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Old 04-10-2010, 05:33 PM   #1
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A general question about AC plugged usage

If I run my 13000 BTU electric AC while plugged into my home while it's 80 degrees outside, does this pill a lot of electricity? I know this will be hard to explain but There are times when I like to spend the afternoon and evening and maybe sleep in the Stream. Am I going to see a siginifigant increase in my bill if kept on for 8 days out of the month when the temps get over 80 with a partial shade?

Is this impossible to get an answer because of all the variables?

I sure like the idea of hooking up at a park and running my stream AC all night long with not worrying about the electric bill. Should I worry at home when done on occassion?


I did a little research on the internet after I posted and at .08 cents per kw it comes to about 14 cents an hour. Since I'm at 10 cents a kw then I'll estimate .20 cents a kw hour. Figured it kinda high, but my question would then be, Does this sound about right?
Thanks for trying to answer.

Shane
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Old 04-10-2010, 05:59 PM   #2
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have u got a 30 amp RV plug/outlet at home running from a 30 amp breaker in the main box?

IF u don't have a dedicated 30 amp plug, breaker and supporting WIRE at home to plug into...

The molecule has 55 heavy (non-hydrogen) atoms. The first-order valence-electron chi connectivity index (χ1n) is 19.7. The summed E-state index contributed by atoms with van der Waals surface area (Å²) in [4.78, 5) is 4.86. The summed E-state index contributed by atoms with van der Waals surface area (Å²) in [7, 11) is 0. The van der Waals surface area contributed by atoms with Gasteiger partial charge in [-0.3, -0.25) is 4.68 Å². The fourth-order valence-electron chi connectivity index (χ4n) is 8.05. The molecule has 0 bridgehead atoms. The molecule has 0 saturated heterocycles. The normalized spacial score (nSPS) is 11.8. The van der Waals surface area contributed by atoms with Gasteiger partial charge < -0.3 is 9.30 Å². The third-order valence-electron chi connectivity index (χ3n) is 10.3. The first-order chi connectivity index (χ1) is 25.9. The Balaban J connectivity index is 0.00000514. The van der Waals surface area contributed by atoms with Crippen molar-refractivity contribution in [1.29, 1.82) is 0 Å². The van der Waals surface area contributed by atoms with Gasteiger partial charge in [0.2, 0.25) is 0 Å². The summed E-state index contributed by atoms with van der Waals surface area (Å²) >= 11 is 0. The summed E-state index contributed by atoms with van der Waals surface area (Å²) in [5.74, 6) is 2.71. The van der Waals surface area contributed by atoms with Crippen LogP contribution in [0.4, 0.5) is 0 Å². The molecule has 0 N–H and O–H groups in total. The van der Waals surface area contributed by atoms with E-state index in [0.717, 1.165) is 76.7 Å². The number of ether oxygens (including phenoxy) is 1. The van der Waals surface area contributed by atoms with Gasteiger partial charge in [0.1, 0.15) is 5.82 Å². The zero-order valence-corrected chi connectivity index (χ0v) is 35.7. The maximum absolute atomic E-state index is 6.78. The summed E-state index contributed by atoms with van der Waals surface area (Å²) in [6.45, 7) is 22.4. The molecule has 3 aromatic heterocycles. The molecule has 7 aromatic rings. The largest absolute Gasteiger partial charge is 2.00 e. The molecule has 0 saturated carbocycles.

RUNNING the ac is not wise.

if using a typical 15-20 amp household outlet, again NOT wise.
__________

with a voltmeter, CHECK the voltage from the outlet and RECHECK it again while the AC is running.

as the voltage drops below 110v, AMPERAGE increases and the wiring and gizmos INSIDE the AC get HOT...

that LOW voltage, heat will SHORTEN the life of the ac significantly...
__________

as the TEMPS climb it will take MORE and MORE juice to keep the inside COOL...

((about 20 degrees COOLER is the most u can get))

so when it's 95, getting her down to 75 will require the AC to work a lot and suck juice.

but none of that matters IF the power connection isn't adequate.

cheers
2air'
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Old 04-10-2010, 06:04 PM   #3
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Yes sir, had it wired and installed when I had my Argosy. Seperate breakers and all going directly into a 3o amp Rv plug.
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Old 04-10-2010, 06:07 PM   #4
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Yes sir, had it wired and installed when I had my Argosy. Seperate breakers and all going directly into a 3o amp Rv plug.
smart move, good 4 u.

now get that trailer OUT of the drive way, so somebody ELSE can use your electricity...